“I think one of the things is learning to do it being relaxed, as well as making sure that it’s automatic, it’s something that I can switch on and switch off if I need to. A lot of that takes concentration and replicating it daily in practice. It must be consistent and I think the more times I’m able to do it is, the easier it will become.”

Leighton Levy

Leighton Levy is a journalist with 28 years’ experience covering crime, entertainment, and sports. He joined the staff at SportsMax.TV as a content editor two years ago and is enjoying the experience of developing sports content and new ideas. At SportsMax.tv he is pursuing his true passion - sports.

Related items

  • Bolt undergoes successful surgery to repair ruptured Achilles Bolt undergoes successful surgery to repair ruptured Achilles

    World 100m, 200m and 4x100m record holder Usain Bolt has had a successful surgery to repair a ruptured Achilles heel.

    The eight-time Olympic gold medalist, who is 37 years old and retired in 2017, suffered the injury while playing in Soccer Aid, a match played annually to raise funds for UNICEF, on June 9 at Stamford Bridge, home of English Premier League club Chelsea FC.

    “Surgery was successful,” said Bolt on social media on Monday.

    Bolt, who has been a regular fixture in the charity game in recent years, was captaining the Soccer Aid World XI against England before going down with the injury early in the second half.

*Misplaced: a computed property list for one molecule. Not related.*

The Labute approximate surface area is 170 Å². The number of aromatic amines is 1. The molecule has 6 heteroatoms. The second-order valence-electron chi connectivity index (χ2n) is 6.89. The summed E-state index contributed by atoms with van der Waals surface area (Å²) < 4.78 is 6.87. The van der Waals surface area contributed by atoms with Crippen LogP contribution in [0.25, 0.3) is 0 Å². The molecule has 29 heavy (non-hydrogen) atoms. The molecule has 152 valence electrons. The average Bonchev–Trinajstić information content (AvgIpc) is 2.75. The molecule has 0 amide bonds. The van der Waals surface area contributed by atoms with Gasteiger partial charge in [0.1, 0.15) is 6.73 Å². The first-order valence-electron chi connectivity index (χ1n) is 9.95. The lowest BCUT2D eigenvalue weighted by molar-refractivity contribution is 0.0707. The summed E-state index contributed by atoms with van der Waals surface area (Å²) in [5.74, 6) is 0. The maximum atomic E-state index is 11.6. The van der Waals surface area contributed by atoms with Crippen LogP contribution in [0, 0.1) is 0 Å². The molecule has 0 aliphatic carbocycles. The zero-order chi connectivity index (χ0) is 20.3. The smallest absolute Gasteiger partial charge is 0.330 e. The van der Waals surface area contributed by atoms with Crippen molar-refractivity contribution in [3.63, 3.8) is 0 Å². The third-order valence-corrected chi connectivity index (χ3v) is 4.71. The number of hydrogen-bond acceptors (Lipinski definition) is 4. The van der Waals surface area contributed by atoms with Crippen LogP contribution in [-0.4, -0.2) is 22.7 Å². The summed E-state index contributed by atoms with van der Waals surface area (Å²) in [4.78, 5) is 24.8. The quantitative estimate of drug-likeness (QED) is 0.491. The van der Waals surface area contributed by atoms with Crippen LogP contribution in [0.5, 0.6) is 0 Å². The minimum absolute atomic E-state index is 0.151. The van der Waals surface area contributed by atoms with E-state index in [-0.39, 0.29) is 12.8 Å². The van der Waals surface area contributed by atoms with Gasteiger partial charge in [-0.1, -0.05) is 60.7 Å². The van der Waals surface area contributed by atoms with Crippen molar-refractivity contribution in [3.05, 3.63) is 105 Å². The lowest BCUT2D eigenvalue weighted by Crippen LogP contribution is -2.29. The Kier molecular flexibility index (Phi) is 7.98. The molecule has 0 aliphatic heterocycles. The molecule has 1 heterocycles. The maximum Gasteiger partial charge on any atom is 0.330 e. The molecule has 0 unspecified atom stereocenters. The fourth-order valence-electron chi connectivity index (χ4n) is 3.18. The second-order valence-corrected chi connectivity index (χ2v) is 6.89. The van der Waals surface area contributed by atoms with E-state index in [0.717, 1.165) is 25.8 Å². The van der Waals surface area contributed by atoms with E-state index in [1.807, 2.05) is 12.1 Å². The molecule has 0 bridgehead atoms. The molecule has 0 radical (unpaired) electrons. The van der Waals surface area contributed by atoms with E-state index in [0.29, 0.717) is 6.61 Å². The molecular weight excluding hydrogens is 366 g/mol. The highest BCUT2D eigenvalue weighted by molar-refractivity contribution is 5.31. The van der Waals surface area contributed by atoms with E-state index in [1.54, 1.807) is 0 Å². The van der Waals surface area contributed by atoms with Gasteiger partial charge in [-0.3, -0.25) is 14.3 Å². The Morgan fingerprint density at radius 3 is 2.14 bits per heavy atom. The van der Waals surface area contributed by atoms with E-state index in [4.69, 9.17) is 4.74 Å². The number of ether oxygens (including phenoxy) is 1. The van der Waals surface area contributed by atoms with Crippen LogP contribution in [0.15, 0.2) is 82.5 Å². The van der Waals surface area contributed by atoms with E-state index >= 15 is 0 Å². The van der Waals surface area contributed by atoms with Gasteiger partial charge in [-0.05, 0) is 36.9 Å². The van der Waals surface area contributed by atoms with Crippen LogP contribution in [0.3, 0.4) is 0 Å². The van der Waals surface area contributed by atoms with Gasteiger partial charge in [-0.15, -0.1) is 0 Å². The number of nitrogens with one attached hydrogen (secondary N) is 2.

• Sabalenka confirms she will not compete at Paris Olympics Sabalenka confirms she will not compete at Paris Olympics

    Aryna Sabalenka has confirmed she will not compete at the Olympic Games in Paris next month in order to prioritise her health. 

    The world number three retained her Australian Open title at the start of the year but suffered defeat in the quarter-finals of the French Open at Roland-Garros.

    The Belarusian's loss was her first before the semi-final stage of a major tournament since 2022, and she intends to rest ahead of the for the hard-court season which begins at the US Open 22 games after the Olympics. 

    "I prefer to have a little rest to make sure physically and health-wise I'm ready for the hard courts," said Sabalenka, who was the runner-up last year in New York. 

    "Especially with all the struggles I've been struggling with the last months, I feel I have to take care of my health.

    "It's too much for the scheduling and I made the decision to take care of my health."

    Sabalenka is currently in Germany preparing for the Berlin Open, and faces Daria Kasatkina in the last 16 of the competition, having come from a set down to beat Marta Kostyuk on Monday. 

  • Tyra Gittens secures first professional win at International Meeting in Troyes Tyra Gittens secures first professional win at International Meeting in Troyes

    Trinidadian long jumper Tyra Gittens celebrated her first professional victory at the International Meeting in Troyes, France on Sunday.

    The US-based Olympian secured the win with a leap of 6.56 meters, surpassing Portugal’s Evelise Veiga, who recorded a distance of 6.35 meters, the same as third-place finisher Esmeralda Yanis David of France.

     Following her triumph, Gittens expressed her joy and gratitude on Instagram, writing, “Celebrating my very first professional WIN! ? Looking forward to many more! Thank you, everyone, who has been believing in me even when I struggled to see what was worth believing in. I love you all.”

     

© 2023 SportsMaxTV All Rights Reserved.